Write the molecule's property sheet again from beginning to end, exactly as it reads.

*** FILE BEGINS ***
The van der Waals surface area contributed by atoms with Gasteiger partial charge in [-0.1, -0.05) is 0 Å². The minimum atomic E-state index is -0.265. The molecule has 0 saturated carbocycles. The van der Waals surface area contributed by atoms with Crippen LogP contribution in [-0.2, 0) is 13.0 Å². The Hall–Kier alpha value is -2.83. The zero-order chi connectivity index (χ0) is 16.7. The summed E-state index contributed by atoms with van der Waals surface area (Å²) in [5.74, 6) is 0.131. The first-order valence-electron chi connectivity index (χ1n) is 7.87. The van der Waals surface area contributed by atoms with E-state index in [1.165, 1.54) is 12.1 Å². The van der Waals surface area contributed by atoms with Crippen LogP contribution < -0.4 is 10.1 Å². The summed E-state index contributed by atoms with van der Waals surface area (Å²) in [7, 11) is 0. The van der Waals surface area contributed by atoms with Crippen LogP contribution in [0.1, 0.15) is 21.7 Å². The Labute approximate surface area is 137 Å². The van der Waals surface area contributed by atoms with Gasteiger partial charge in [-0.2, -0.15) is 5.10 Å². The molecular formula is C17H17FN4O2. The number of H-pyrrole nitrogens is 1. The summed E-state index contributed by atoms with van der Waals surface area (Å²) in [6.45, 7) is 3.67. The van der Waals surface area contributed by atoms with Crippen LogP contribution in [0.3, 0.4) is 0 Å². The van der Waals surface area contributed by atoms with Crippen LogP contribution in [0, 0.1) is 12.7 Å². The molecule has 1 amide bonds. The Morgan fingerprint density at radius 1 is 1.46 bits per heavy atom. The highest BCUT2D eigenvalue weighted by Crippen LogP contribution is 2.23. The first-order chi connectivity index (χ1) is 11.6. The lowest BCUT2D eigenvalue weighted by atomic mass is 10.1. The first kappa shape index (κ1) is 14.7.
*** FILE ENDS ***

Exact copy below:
The van der Waals surface area contributed by atoms with Gasteiger partial charge in [-0.1, -0.05) is 0 Å². The minimum atomic E-state index is -0.265. The molecule has 0 saturated carbocycles. The van der Waals surface area contributed by atoms with Crippen LogP contribution in [-0.2, 0) is 13.0 Å². The Hall–Kier alpha value is -2.83. The zero-order chi connectivity index (χ0) is 16.7. The summed E-state index contributed by atoms with van der Waals surface area (Å²) in [5.74, 6) is 0.131. The first-order valence-electron chi connectivity index (χ1n) is 7.87. The van der Waals surface area contributed by atoms with E-state index in [1.165, 1.54) is 12.1 Å². The van der Waals surface area contributed by atoms with Crippen LogP contribution < -0.4 is 10.1 Å². The summed E-state index contributed by atoms with van der Waals surface area (Å²) in [7, 11) is 0. The van der Waals surface area contributed by atoms with Crippen LogP contribution in [0.1, 0.15) is 21.7 Å². The Labute approximate surface area is 137 Å². The van der Waals surface area contributed by atoms with Gasteiger partial charge in [-0.2, -0.15) is 5.10 Å². The molecular formula is C17H17FN4O2. The number of H-pyrrole nitrogens is 1. The summed E-state index contributed by atoms with van der Waals surface area (Å²) in [6.45, 7) is 3.67. The van der Waals surface area contributed by atoms with Crippen LogP contribution in [0.3, 0.4) is 0 Å². The van der Waals surface area contributed by atoms with Crippen LogP contribution in [0, 0.1) is 12.7 Å². The molecule has 1 amide bonds. The Morgan fingerprint density at radius 1 is 1.46 bits per heavy atom. The highest BCUT2D eigenvalue weighted by Crippen LogP contribution is 2.23. The first-order chi connectivity index (χ1) is 11.6. The lowest BCUT2D eigenvalue weighted by atomic mass is 10.1. The first kappa shape index (κ1) is 14.7.